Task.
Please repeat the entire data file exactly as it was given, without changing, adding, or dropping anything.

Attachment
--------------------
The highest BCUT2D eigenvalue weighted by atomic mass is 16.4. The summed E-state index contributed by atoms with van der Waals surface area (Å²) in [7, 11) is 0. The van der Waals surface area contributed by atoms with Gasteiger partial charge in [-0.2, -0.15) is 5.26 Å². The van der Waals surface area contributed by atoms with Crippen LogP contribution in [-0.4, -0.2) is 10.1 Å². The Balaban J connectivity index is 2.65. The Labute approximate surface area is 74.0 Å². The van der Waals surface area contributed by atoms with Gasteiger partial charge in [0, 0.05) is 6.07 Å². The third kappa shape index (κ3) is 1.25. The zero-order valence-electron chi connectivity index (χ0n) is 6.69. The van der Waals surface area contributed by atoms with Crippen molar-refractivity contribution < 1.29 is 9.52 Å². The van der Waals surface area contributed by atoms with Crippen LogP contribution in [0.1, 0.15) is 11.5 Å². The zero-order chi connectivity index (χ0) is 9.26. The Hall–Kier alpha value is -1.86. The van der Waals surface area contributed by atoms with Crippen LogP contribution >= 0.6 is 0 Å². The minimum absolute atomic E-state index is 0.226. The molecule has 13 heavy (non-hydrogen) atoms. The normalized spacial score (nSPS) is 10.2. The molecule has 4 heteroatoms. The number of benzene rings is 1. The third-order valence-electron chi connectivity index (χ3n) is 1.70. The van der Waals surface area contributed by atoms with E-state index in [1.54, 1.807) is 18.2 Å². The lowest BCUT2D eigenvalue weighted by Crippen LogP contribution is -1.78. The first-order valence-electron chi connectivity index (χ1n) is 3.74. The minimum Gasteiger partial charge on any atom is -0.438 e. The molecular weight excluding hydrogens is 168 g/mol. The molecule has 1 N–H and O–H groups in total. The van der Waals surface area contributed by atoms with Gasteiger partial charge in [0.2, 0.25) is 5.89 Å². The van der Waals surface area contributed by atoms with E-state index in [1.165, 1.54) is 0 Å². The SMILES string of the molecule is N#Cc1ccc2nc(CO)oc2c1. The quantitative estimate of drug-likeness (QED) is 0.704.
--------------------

The highest BCUT2D eigenvalue weighted by atomic mass is 16.4. The summed E-state index contributed by atoms with van der Waals surface area (Å²) in [7, 11) is 0. The van der Waals surface area contributed by atoms with Gasteiger partial charge in [-0.2, -0.15) is 5.26 Å². The van der Waals surface area contributed by atoms with Crippen LogP contribution in [-0.4, -0.2) is 10.1 Å². The Balaban J connectivity index is 2.65. The Labute approximate surface area is 74.0 Å². The van der Waals surface area contributed by atoms with Gasteiger partial charge in [0, 0.05) is 6.07 Å². The third kappa shape index (κ3) is 1.25. The zero-order valence-electron chi connectivity index (χ0n) is 6.69. The van der Waals surface area contributed by atoms with Crippen molar-refractivity contribution < 1.29 is 9.52 Å². The van der Waals surface area contributed by atoms with Crippen LogP contribution in [0.1, 0.15) is 11.5 Å². The zero-order chi connectivity index (χ0) is 9.26. The Hall–Kier alpha value is -1.86. The van der Waals surface area contributed by atoms with Crippen LogP contribution >= 0.6 is 0 Å². The minimum absolute atomic E-state index is 0.226. The molecule has 13 heavy (non-hydrogen) atoms. The normalized spacial score (nSPS) is 10.2. The molecule has 4 heteroatoms. The number of benzene rings is 1. The third-order valence-electron chi connectivity index (χ3n) is 1.70. The van der Waals surface area contributed by atoms with E-state index in [1.54, 1.807) is 18.2 Å². The lowest BCUT2D eigenvalue weighted by Crippen LogP contribution is -1.78. The first-order valence-electron chi connectivity index (χ1n) is 3.74. The minimum Gasteiger partial charge on any atom is -0.438 e. The molecular weight excluding hydrogens is 168 g/mol. The molecule has 1 N–H and O–H groups in total. The van der Waals surface area contributed by atoms with Gasteiger partial charge in [0.2, 0.25) is 5.89 Å². The van der Waals surface area contributed by atoms with E-state index in [1.165, 1.54) is 0 Å². The SMILES string of the molecule is N#Cc1ccc2nc(CO)oc2c1. The quantitative estimate of drug-likeness (QED) is 0.704.